Bone histomorphometric analysis
Histomorphometric analysis was performed to quantify bone volume; osteoclast and osteoblast surface area to bone surface area; trabecular number; and trabecular spacing. Tibias and femurs were formalin-fixed, decalcified in 14% EDTA, paraffin-embedded, and sectioned along the mid-sagittal plane in 4 μm-thick sections. To visualize osteoclasts, sections were stained with hematoxylin and eosin, and for TRAP activity. Three non-consecutive sections were evaluated using Osteomeasure histomorphometry software, as described previously (Edwards et al., 2008).
For MMP-9 and TRAP localization, the following technique was employed: sections were rehydrated through a series of ethanol solutions and then rinsed in Tris-buffered saline (TBS; 10 mM Tris at pH 7.4, 150 mM NaCl) with Tween 20 (0.05%). For antigen retrieval, slides were immersed in a 20 μg/ml solution of proteinase K, according to the manufacturer’s instructions, for 10 minutes at room temperature. Following washing in TBS, tissue sections were blocked using standard blocking criteria for 1 hour at room temperature. MMP-9 antibodies (Oncogene) were added as part of a blocking solution overnight at 4°C at a dilution of 1:100. Slides were washed extensively in TBS with Tween 20 before the addition of a species-specific fluorescently labeled secondary antibody (Alexa Fluor 568 nm, Invitrogen), diluted 1:1000 in blocking solution, for 1 hour at room temperature. Slides were washed in TBS and then equilibrated in an acetate buffer, as described (Filgueira, 2004). The ELF97 TRAP stain (Invitrogen) was diluted 1:1000 in acetate buffer, and slides were incubated for 15 minutes at room temperature. Following washing, slides were aqueously mounted in media (Biomeda Corp.) containing 2 μM DAPI (4′ ,6-diamidino-2-phenylindole) for nuclear localization.
Cortical bone lesions were measured using microCT analysis on the proximal tibia. Bones were fixed in formalin and scanned at an isotropic voxel size of 12 μm using a microCT40 (SCANCO Medical, Bassersdorf, Switzerland). For analysis of cortical bone lesions, cross-sectional images of the entire metaphysis including the cortices and extending 0.25 mm from the growth plate were imported into Amira 3D graphics software (Mercury Computer Systems, Chelmsford, MA). The Amira software generated a 3D reconstruction of the metaphyses using a consistent threshold. The number of osteolytic lesions that completely penetrated the cortical bone, as seen in the virtual reconstruction, were counted. MicroCT analysis was also performed on the trabecular bone to assess the overall volume and structural characteristics of the trabeculae. Contours were drawn within the cortices of the proximal tibia using the microCT40. The analysis provided a ratio measurement of bone volume to total tissue volume within the cortical bone.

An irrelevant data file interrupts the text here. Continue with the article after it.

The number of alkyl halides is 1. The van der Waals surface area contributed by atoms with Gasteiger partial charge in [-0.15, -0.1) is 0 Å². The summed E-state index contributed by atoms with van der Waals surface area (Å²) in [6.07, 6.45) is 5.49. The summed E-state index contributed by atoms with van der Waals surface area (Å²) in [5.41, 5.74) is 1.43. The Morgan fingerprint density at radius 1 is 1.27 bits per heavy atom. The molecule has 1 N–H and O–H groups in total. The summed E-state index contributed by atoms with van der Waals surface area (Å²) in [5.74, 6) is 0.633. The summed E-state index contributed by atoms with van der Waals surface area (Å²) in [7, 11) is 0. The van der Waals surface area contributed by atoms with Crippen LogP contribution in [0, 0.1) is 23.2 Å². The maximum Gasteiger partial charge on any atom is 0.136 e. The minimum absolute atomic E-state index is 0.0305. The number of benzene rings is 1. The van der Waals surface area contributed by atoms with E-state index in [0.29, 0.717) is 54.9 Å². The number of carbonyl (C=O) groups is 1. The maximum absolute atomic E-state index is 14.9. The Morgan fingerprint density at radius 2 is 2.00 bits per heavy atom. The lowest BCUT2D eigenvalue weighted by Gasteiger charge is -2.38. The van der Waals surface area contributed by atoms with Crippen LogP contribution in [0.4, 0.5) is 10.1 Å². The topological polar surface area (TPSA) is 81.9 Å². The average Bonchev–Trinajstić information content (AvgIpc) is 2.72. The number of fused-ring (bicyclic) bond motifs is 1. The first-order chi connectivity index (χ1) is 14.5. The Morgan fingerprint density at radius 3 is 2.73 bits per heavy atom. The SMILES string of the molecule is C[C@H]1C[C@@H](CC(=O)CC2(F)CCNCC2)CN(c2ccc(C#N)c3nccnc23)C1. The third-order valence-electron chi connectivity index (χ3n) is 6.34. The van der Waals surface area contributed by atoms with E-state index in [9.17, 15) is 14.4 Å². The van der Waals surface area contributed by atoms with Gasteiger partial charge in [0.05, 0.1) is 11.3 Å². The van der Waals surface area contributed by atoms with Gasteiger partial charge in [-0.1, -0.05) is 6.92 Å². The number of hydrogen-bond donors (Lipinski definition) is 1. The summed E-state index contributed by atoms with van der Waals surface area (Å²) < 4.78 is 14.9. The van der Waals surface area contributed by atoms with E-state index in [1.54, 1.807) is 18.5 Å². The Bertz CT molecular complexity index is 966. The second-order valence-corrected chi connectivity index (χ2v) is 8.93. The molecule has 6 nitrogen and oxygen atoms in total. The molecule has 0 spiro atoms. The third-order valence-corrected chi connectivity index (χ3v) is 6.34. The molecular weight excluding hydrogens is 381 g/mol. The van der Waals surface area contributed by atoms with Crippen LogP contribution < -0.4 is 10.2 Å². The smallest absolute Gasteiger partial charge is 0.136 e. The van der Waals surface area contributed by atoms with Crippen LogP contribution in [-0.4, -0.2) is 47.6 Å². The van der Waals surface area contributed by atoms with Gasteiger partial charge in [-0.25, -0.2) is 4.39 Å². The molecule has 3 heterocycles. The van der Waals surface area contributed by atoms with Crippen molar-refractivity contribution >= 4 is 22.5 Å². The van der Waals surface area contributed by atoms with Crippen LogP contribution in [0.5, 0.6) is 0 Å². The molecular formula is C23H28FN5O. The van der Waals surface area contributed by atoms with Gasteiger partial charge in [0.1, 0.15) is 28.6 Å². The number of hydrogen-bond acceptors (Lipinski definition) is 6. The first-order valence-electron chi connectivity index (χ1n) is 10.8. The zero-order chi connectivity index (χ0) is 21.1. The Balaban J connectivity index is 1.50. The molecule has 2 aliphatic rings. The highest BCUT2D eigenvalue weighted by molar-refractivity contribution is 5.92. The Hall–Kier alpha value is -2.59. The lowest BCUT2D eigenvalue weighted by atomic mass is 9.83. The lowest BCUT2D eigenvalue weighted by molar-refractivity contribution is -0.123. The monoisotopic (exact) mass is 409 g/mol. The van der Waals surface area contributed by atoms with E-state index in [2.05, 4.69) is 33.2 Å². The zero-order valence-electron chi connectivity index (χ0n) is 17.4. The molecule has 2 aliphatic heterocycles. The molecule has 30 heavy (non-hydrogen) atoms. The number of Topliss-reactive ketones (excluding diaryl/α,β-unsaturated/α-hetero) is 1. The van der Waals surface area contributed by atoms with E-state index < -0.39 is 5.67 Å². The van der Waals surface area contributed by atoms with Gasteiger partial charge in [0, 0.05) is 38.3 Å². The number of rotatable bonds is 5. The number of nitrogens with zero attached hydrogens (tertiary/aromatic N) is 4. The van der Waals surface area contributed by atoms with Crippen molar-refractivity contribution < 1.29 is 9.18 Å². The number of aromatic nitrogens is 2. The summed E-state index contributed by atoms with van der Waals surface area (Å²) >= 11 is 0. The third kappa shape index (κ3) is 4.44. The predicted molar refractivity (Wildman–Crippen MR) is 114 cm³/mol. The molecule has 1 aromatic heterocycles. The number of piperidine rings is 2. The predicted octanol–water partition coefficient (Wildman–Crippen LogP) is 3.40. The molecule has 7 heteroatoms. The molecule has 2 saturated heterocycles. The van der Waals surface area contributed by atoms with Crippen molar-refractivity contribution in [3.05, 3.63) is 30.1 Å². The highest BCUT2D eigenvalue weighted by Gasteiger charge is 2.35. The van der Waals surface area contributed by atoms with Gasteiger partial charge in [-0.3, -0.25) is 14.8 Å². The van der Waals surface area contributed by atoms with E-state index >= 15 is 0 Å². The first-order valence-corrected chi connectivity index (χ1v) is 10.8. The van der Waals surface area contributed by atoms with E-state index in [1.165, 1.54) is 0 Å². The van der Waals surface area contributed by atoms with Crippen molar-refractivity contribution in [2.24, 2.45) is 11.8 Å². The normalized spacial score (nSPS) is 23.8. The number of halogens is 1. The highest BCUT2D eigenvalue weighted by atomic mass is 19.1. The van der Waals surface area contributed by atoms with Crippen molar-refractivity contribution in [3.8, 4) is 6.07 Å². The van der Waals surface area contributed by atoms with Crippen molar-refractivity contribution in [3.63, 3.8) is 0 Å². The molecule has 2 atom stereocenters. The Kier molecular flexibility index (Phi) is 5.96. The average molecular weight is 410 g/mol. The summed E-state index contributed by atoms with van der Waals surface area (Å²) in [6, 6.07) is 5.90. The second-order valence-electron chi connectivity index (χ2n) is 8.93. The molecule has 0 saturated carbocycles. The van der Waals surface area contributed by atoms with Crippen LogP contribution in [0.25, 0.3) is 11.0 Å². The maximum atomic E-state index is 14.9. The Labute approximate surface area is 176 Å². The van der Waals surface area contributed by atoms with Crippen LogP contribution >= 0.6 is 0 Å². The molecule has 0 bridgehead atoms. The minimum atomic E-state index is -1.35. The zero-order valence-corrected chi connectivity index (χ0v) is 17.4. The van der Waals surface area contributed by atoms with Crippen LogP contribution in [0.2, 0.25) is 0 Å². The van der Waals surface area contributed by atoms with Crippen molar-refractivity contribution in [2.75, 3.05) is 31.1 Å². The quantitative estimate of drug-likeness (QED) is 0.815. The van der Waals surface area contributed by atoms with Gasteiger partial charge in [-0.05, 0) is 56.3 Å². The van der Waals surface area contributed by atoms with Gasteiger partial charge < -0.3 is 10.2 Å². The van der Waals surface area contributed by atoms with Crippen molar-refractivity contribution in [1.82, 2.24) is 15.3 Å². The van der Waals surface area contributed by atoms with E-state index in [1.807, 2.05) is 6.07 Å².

Bone marrow was flushed from the tibia and femur of 5TGM1 myeloma-bearing mice. Splenic cells from myeloma-bearing mice were obtained by homogenization in tissue culture media. Cell suspensions from both organs were filtered through a 70 μm filter followed by analysis for GFP fluorescence using a 3-laser BD LSRII (Becton Dickinson, San Jose, CA).
We thank Kathy Carter from the Department of Cancer Biology for help with the intravenous injections. This work was supported by NCI through P01 CA-40035 (G.R.M.). C.M.E. is supported by the International Myeloma Foundation and the Elsa U. Pardee Foundation. We gratefully acknowledge support from the Vanderbilt University Institute of Imaging Science. We are grateful to Kevin P. Weller and David K. Flaherty for their assistance with flow cytometry. Flow cytometry experiments were performed in the Vanderbilt Medical Center (VMC) Flow Cytometry Shared Resource. The VMC Flow Cytometry Shared Resource is supported by the Vanderbilt Ingram Cancer Center (P30 CA68485) and the Vanderbilt Digestive Disease Research Center (DK058404). Deposited in PMC for release after 12 months.
J.A.F., G.R.M., C.C.L. and C.M.E. conceived and designed the experiments; J.A.F., C.C.L. and S.T.L. performed the experiments; J.A.F. analyzed the data; C.C.L. contributed reagents/animals; J.A.F. and C.M.E. wrote the paper.
The authors declare no competing financial interests.